What to do During a Police “Knock and Talk”
Esteemed criminal defense and civil rights lawyer Bill Buckman offers up another reasons to be wary of speaking to the police, particularly if suspected of growing marijuana:
Here in NJ, police euphemistically call one of their marijuana related operations a “knock and talk”, though it can often be anything but. When police suspect that marijuana may be grown in a household, they organize multiple agencies to “respond” on a predetermined date and time to the location – a show of force. (Indeed during cross examination police have conceded that a “ knock and talk” is organized just as a forcible search warrant raid would be.)
It usually goes down like this: Police have only a mere suspicion that folks are growing marijuana in their homes. Maybe they have been tipped off by informants at a growing supply store (which, of course, sell an entire range of legal articles) or maybe the police have done an illegal drive-by thermal imaging of a house to see if heat from some kind of grow situation exists.
(As an aside, its illegal for police to do a thermal imaging scan of a home without a warrant. But if they do perform one and then intimidate the owners to “consent to a search,” the illegality often goes by the wayside, as the law will see the consent as “ curing” the illegality.)
In any event, for the “ knock and talk,” police show up in force. Some go to each entry or exit of the residence. (Query if its just a knock and talk, by virtue of what right would cops have to stop anyone from leaving the house and refusing to talk. None, really). Yet too often faced with intentional, intimidating show of force, people often “consent” to let police in their homes. At that point, cops usually talk the occupants into signing a “consent to search form” by misleading them. Once signed, the form will allow police to search all areas of the residence and every nook and cranny, totally tossing the contents about if the police wish.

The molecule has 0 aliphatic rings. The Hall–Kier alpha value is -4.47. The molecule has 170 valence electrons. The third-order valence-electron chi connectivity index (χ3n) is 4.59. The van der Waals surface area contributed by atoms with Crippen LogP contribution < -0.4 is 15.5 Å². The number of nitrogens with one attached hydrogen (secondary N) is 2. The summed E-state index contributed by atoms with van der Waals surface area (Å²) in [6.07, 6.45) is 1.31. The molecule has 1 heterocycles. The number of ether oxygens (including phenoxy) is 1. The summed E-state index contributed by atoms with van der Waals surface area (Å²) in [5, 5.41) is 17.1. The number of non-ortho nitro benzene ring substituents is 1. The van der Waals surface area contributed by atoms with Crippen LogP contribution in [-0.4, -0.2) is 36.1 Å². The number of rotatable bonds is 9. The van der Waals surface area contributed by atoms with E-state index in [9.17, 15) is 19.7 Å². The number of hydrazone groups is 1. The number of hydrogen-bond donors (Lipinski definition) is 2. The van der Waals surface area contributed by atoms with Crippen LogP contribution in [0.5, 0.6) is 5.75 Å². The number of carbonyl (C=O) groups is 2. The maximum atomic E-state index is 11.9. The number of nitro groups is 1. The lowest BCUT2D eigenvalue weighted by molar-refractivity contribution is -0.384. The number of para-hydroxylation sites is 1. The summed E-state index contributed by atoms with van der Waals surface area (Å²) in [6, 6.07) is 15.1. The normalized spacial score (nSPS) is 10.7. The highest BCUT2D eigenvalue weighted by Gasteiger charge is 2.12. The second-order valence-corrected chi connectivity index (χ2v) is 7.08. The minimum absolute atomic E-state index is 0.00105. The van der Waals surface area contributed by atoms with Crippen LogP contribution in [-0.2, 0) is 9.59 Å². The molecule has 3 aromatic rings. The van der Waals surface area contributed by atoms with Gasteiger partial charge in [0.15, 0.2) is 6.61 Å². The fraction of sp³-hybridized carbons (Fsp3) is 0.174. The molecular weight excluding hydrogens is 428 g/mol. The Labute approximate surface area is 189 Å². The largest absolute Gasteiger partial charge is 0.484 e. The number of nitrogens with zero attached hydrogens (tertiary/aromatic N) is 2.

The best advice to deal with a “knock and talk” is to simply not open the door and certainly not to allow police the consent to search the home. When speaking with police, one should be extremely hesitant to sign anything, like a consent from, without a lawyer present. Since police have no search warrant when conducting a knock and talk, it is not necessary to open the door. One could speak through the door if he or she wishes. Stories are legion about how, once inside the house, police allege that they smell marijuana and can then get an actual warrant.
The “knock and talk” is a bit of NJ legal schizophrenia. Because of proven abuses with racial profiling, police need a reasonable basis to even ask to search a car. But, our Supreme Court has reasoned, the home was not the site of such abuses – despite the inherently intimidating and abusive nature of the “knock and talk.”
Lastly, it bears repeating that purchasers of growing equipment, even online, have been regularly subjected to “knock and talks.” In fact, to help shed light on the issue, it would be helpful to start gathering details of “knock and talks” that netted nothing other than legal indoor growing materials.
Bill Buckman is hailed as one of the most skillful, tenacious and dedicated criminal-defense attorneys in New Jersey. He is also a seasoned civil rights lawyer with a comprehensive list of successful cases that have received nationwide attention. Mr. Buckman has kept a constant focus on the relationship between the individual and large organizations, particularly government. To find out more about Mr. Buckman or his services in and around Moorestown, New Jersey, please visit his website.